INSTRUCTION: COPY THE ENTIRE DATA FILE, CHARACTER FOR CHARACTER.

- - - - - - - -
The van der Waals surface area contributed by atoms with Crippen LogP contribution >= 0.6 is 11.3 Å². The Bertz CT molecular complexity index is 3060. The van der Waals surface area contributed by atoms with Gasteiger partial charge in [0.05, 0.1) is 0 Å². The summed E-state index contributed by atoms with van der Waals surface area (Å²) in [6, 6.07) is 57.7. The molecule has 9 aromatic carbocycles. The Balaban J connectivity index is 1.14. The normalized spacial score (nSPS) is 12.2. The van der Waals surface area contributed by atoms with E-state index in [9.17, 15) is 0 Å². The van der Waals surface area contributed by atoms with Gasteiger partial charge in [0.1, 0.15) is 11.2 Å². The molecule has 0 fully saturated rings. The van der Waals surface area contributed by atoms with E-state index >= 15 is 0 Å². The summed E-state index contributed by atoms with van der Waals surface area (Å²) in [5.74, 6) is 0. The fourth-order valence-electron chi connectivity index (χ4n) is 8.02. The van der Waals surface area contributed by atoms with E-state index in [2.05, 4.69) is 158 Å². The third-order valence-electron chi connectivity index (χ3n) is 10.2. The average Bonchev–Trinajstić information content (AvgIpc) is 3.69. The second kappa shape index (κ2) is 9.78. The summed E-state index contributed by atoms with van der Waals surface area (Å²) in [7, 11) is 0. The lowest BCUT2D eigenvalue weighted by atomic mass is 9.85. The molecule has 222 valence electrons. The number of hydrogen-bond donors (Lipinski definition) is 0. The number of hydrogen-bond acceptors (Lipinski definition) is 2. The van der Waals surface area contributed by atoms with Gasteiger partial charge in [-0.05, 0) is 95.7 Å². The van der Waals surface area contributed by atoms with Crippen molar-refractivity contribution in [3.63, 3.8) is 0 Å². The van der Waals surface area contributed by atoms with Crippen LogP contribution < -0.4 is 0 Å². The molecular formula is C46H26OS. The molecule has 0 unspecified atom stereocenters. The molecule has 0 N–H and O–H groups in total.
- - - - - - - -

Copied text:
The van der Waals surface area contributed by atoms with Crippen LogP contribution >= 0.6 is 11.3 Å². The Bertz CT molecular complexity index is 3060. The van der Waals surface area contributed by atoms with Gasteiger partial charge in [0.05, 0.1) is 0 Å². The summed E-state index contributed by atoms with van der Waals surface area (Å²) in [6, 6.07) is 57.7. The molecule has 9 aromatic carbocycles. The Balaban J connectivity index is 1.14. The normalized spacial score (nSPS) is 12.2. The van der Waals surface area contributed by atoms with E-state index in [9.17, 15) is 0 Å². The van der Waals surface area contributed by atoms with Gasteiger partial charge in [0.1, 0.15) is 11.2 Å². The molecule has 0 fully saturated rings. The van der Waals surface area contributed by atoms with E-state index >= 15 is 0 Å². The summed E-state index contributed by atoms with van der Waals surface area (Å²) in [5.74, 6) is 0. The fourth-order valence-electron chi connectivity index (χ4n) is 8.02. The van der Waals surface area contributed by atoms with E-state index in [2.05, 4.69) is 158 Å². The third-order valence-electron chi connectivity index (χ3n) is 10.2. The average Bonchev–Trinajstić information content (AvgIpc) is 3.69. The second kappa shape index (κ2) is 9.78. The summed E-state index contributed by atoms with van der Waals surface area (Å²) in [7, 11) is 0. The lowest BCUT2D eigenvalue weighted by atomic mass is 9.85. The molecule has 222 valence electrons. The number of hydrogen-bond donors (Lipinski definition) is 0. The number of hydrogen-bond acceptors (Lipinski definition) is 2. The van der Waals surface area contributed by atoms with Gasteiger partial charge in [-0.05, 0) is 95.7 Å². The van der Waals surface area contributed by atoms with Crippen molar-refractivity contribution in [3.63, 3.8) is 0 Å². The van der Waals surface area contributed by atoms with Crippen LogP contribution < -0.4 is 0 Å². The molecular formula is C46H26OS. The molecule has 0 unspecified atom stereocenters. The molecule has 0 N–H and O–H groups in total.